A sea of demonstrators young people took to the streets of Washington, DC on Saturday for “March for Our Lives,” a demonstration in support for gun reform. It came just over a month since the mass shooting at Marjory Stoneman Douglas High School in Parkland, Florida.
Protesters cheer in support of a speaker. (Jackson Fox-Bland/The Beacon)
Within that crowd were 10 student journalists from the US capital’s Woodrow Wilson High School and its student newspaper, the Beacon. Their on-the-ground reporting was included as part of the Huffington Post’s coverage of the day’s events in DC.
After the march, they shared some of their additional reflections and photos from the day with Quartz:
As a DC student, I’ve had the privilege to be involved in various marches and social movements, and yet it quickly became clear to me that this one was different. Every student was very clear about their end goal: common-sense gun legislation. They provided realistic solutions. As a journalist, it was amazing to meet so many people who were willing to open up about their experiences and share their stories. It was truly a special opportunity to be able to report on an event that will likely one day make history textbooks.—Chloe Leo, co-editor-in-chief
I was struck by the movement they had created and the palpable message they had crafted. Every participant I spoke to, from DC, Parkland and around the country, had a laundry list of policy changes… And they all immediately drew the connection to voting and how it was so important to show up the polls come the midterm elections. It was truly amazing.—Benjamin Korn, co-editor-in-chief
March attendees watch speakers. (Jackson Fox-Bland/The Beacon)
What impressed me most about this march was its inclusiveness. Previous demonstrations, the Women’s March especially, were criticized for their lack of diversity, excluding people of color from the conversation. But seeing the students on stage acknowledge that while a bullet does not discriminate, gun violence disproportionately affects communities of color was refreshing and encouraging.—Meredith Ellison, written content editor
We had no negative interactions with anyone and people helped us move through the crowd if there was someone with a cool sign who we wanted to get to. It was just a really wonderful feeling to be in the field and talking to people. –Maya Wilson, features editor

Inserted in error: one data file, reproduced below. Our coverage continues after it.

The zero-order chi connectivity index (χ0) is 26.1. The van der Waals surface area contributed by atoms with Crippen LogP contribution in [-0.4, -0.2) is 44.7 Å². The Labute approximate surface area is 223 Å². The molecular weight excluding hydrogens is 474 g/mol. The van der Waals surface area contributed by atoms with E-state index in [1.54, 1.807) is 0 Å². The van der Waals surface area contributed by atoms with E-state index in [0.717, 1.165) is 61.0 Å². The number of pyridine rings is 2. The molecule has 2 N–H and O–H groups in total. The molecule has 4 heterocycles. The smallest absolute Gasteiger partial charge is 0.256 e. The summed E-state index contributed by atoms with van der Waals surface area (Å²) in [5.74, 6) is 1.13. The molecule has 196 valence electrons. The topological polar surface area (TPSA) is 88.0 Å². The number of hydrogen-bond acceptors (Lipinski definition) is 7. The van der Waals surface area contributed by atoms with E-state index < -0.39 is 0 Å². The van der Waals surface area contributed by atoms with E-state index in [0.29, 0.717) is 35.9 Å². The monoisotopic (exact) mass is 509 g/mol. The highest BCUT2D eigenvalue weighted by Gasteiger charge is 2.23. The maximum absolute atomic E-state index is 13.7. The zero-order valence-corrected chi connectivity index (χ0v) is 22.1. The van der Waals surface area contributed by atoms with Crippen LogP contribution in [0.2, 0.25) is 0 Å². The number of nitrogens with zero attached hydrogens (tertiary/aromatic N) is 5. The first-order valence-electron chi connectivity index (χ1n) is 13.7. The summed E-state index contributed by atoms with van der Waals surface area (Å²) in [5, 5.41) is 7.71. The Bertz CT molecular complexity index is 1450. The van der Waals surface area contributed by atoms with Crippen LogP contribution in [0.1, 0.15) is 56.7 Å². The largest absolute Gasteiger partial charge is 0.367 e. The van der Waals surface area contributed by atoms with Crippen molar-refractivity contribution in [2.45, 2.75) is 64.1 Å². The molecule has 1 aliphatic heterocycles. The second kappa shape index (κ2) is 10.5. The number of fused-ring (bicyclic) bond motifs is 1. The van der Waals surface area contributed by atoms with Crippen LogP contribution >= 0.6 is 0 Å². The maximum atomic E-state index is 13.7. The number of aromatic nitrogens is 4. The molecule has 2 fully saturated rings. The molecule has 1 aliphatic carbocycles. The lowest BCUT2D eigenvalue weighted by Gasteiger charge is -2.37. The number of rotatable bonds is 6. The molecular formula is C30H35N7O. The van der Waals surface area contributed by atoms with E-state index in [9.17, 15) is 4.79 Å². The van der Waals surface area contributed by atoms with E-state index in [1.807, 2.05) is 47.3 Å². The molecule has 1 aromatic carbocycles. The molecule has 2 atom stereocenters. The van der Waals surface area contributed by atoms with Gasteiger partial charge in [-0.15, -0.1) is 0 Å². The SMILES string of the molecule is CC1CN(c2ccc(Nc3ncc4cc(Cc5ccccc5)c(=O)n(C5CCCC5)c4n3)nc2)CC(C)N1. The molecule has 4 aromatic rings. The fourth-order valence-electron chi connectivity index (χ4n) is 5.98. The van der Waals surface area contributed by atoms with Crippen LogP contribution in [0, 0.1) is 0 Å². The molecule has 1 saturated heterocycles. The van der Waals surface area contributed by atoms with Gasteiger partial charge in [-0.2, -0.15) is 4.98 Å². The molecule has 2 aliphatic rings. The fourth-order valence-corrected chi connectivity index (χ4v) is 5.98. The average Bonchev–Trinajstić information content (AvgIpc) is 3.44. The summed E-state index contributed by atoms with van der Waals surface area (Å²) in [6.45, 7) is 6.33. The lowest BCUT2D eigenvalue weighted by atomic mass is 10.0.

This rally seemed to have more urgency than any of the other marches we’ve had here in DC. The Women’s March and the Science March felt like we were protesting a hypothetical, something that could happen during the presidency. Nothing about the March for Our Lives is hypothetical, we’ve grown up seeing acts of gun violence in our country and especially in our community. –Abbey Korman, business manager
A sign held up during the march. (Jackson Fox-Bland/The Beacon)Marchers holding signs pass by the Trump International Hotel. (Margaret Heffernan/The Beacon)
Reporting on this event from an unbiased perspective, without carrying signs and chanting along with the masses, was something I had never done before. Although I was not used to it, it allowed me to talk to so many protesters to find out their story. I found the enthusiasm of the speakers and protesters truly empowering and gave me hope for the future and for the next generation.—Chloe Fatsis, junior editor
Crowds at US Navy Memorial Plaza watchs as David Hogg, a survivor of the Parkland shooting speaks (Jackson Fox-Bland)
I don’t think I’ve ever seen a march where, due to how dense the crowds were, few were able to actually march. I myself got trapped in the crowd a couple of times. This limited mobility made photographing it and finding good angles a challenge, but I welcomed it, climbing trees and making my way to the edge of barriers to get a better view. Being able to see how passionate people were, and being able to capture this passion was incredible.—Jackson Fox-Bland, photo editor
A view from atop a tree over the sea of marchers and signs below. (Margaret Heffernan/The Beacon)Demonstrators watch the March for Our Lives from on top of a statue (Jackson Fox-Bland/The Beacon)
Where do teenagers fit in all of this? We are the ones on the front lines today. We are the ones attempting to change our future instead of asking our parents for help. We are the new breed of teenager who—through a collection of early exposure, damaging experiences, and constant rejection—has been formed into a more knowledgeable and younger adult. One who is the news instead of solely reporting on it.—Alex Metzger, junior editor